To get a sense of just how nervous real estate investors are, consider CB Richard Ellis Group Inc.


The world's largest real estate services firm not only soundly beat Wall Street expectations with its second quarter earnings but doubled its 2007 guidance.


But all that apparently amounts to little. Investors have punished the stock, which is off nearly 40 percent in the last two months.


Though the El Segundo company is highly diversified, at its core it's a commercial brokerage, and the fear these days justified or not is that the commercial real estate sector won't escape the larger market downturn spurred by the collapse of subprime lending and the stagnant housing market.


"I think what has taken place with the residential side and the subprime has impacted the sentiment of lenders on the commercial side but there really is limited linkage between residential and commercial space," said Chief Financial Officer Ken Kay.


Limited or not, over the past two weeks at least three analysts have downgraded the company and shares have continued sliding, closing at $25.52 on Sept. 13. As recently as July 19 the shares reached a high of $41.57.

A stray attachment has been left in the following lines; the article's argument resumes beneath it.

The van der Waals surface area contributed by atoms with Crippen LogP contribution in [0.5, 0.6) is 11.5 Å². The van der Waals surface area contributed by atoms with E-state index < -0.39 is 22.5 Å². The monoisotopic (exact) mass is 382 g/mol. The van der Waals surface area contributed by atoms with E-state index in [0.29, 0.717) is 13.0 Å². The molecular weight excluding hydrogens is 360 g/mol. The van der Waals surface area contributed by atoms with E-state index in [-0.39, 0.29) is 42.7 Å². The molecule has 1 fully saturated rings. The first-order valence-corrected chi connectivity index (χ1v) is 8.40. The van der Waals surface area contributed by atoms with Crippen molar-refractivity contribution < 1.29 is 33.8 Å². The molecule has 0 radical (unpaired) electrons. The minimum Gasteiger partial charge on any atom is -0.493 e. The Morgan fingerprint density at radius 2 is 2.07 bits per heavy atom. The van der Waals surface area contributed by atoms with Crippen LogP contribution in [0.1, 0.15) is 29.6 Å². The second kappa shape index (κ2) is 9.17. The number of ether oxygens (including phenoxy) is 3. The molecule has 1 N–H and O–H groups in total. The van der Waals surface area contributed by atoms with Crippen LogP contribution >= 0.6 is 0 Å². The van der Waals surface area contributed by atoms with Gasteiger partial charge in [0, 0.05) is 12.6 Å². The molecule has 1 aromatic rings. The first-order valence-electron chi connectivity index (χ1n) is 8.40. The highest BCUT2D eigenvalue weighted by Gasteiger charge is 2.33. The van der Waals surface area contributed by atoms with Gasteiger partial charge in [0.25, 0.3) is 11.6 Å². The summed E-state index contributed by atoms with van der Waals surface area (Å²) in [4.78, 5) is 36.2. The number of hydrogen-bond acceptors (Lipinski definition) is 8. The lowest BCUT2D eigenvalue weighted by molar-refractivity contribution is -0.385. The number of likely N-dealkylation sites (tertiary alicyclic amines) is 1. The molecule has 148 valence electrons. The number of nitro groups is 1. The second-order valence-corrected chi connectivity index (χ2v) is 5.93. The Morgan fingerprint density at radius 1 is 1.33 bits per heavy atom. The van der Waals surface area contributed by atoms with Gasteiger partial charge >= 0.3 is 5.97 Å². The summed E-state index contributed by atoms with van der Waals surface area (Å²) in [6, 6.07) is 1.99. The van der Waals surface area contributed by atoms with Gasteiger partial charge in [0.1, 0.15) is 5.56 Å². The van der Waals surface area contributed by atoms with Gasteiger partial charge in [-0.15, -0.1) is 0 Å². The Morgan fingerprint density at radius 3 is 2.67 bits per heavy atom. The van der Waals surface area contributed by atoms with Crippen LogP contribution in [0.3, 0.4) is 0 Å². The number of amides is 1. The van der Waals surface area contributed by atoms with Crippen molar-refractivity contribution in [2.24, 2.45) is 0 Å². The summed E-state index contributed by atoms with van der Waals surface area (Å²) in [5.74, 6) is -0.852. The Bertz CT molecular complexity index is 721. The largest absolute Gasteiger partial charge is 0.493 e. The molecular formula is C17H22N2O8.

Though a majority of analysts covering the firm still rate it a buy, the most recent hit came early last week when Goldman Sachs analyst Jonathan Habermann downgraded the company along with two real estate investment trusts from "buy" to "neutral."


Even as he wrote that "growth prospects for the company's leading global platform remain positive," Habermann concluded that the tightening of credit terms would likely reduce the company's volume of sales transactions.


Though the company does everything from managing property, to investing in real estate, to developing projects, commissions on brokered commercial real estate sales generated 31 percent of second quarter revenue.


"We believe that the shares could continue to be choppy in the near term," wrote Habermann, who expects the company to see a 15 percent decline in investment sales revenue next year.


Big acquisition

Kay maintains that the fears are overblown, and the debt market where mortgages are securitized and resold is not as volatile in commercial real estate as it is on the residential side.


"There is still a lot of active trading taking place in the marketplace. There are still traditional players that are still participating," Kay said, even though he acknowledged "the cost of leveraging is a bit higher or transactions take longer."

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